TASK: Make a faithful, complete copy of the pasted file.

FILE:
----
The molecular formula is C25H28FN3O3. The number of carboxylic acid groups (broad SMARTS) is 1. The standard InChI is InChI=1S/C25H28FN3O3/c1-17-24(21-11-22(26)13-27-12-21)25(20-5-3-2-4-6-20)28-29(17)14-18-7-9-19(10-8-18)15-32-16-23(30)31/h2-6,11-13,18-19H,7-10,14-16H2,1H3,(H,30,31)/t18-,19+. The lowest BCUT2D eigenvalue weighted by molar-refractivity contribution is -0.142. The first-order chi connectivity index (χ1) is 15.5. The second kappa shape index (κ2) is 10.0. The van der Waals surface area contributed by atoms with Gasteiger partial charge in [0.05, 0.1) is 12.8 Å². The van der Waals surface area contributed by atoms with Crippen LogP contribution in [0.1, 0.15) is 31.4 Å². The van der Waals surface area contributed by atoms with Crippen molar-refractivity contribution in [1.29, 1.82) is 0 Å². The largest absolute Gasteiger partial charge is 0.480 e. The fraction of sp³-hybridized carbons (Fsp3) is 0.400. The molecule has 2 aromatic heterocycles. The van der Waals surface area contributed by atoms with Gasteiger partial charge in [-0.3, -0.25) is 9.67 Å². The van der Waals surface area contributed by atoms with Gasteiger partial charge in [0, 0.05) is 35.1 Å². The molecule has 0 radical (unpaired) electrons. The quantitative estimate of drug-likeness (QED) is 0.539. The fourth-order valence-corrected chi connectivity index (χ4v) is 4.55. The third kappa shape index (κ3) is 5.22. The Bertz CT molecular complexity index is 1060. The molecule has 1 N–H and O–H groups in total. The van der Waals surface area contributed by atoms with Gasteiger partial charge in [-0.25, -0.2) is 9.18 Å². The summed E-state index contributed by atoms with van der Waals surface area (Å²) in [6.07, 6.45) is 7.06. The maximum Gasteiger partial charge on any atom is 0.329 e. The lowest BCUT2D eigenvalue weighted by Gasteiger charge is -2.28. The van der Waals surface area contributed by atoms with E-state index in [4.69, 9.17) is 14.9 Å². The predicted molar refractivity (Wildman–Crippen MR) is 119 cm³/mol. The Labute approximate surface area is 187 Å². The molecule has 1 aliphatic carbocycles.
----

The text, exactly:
The molecular formula is C25H28FN3O3. The number of carboxylic acid groups (broad SMARTS) is 1. The standard InChI is InChI=1S/C25H28FN3O3/c1-17-24(21-11-22(26)13-27-12-21)25(20-5-3-2-4-6-20)28-29(17)14-18-7-9-19(10-8-18)15-32-16-23(30)31/h2-6,11-13,18-19H,7-10,14-16H2,1H3,(H,30,31)/t18-,19+. The lowest BCUT2D eigenvalue weighted by molar-refractivity contribution is -0.142. The first-order chi connectivity index (χ1) is 15.5. The second kappa shape index (κ2) is 10.0. The van der Waals surface area contributed by atoms with Gasteiger partial charge in [0.05, 0.1) is 12.8 Å². The van der Waals surface area contributed by atoms with Crippen LogP contribution in [0.1, 0.15) is 31.4 Å². The van der Waals surface area contributed by atoms with Crippen molar-refractivity contribution in [1.29, 1.82) is 0 Å². The largest absolute Gasteiger partial charge is 0.480 e. The fraction of sp³-hybridized carbons (Fsp3) is 0.400. The molecule has 2 aromatic heterocycles. The van der Waals surface area contributed by atoms with Gasteiger partial charge in [-0.3, -0.25) is 9.67 Å². The van der Waals surface area contributed by atoms with Gasteiger partial charge in [0, 0.05) is 35.1 Å². The molecule has 0 radical (unpaired) electrons. The quantitative estimate of drug-likeness (QED) is 0.539. The fourth-order valence-corrected chi connectivity index (χ4v) is 4.55. The third kappa shape index (κ3) is 5.22. The Bertz CT molecular complexity index is 1060. The molecule has 1 N–H and O–H groups in total. The van der Waals surface area contributed by atoms with Gasteiger partial charge in [-0.25, -0.2) is 9.18 Å². The summed E-state index contributed by atoms with van der Waals surface area (Å²) in [6.07, 6.45) is 7.06. The maximum Gasteiger partial charge on any atom is 0.329 e. The lowest BCUT2D eigenvalue weighted by Gasteiger charge is -2.28. The van der Waals surface area contributed by atoms with E-state index in [4.69, 9.17) is 14.9 Å². The predicted molar refractivity (Wildman–Crippen MR) is 119 cm³/mol. The Labute approximate surface area is 187 Å². The molecule has 1 aliphatic carbocycles.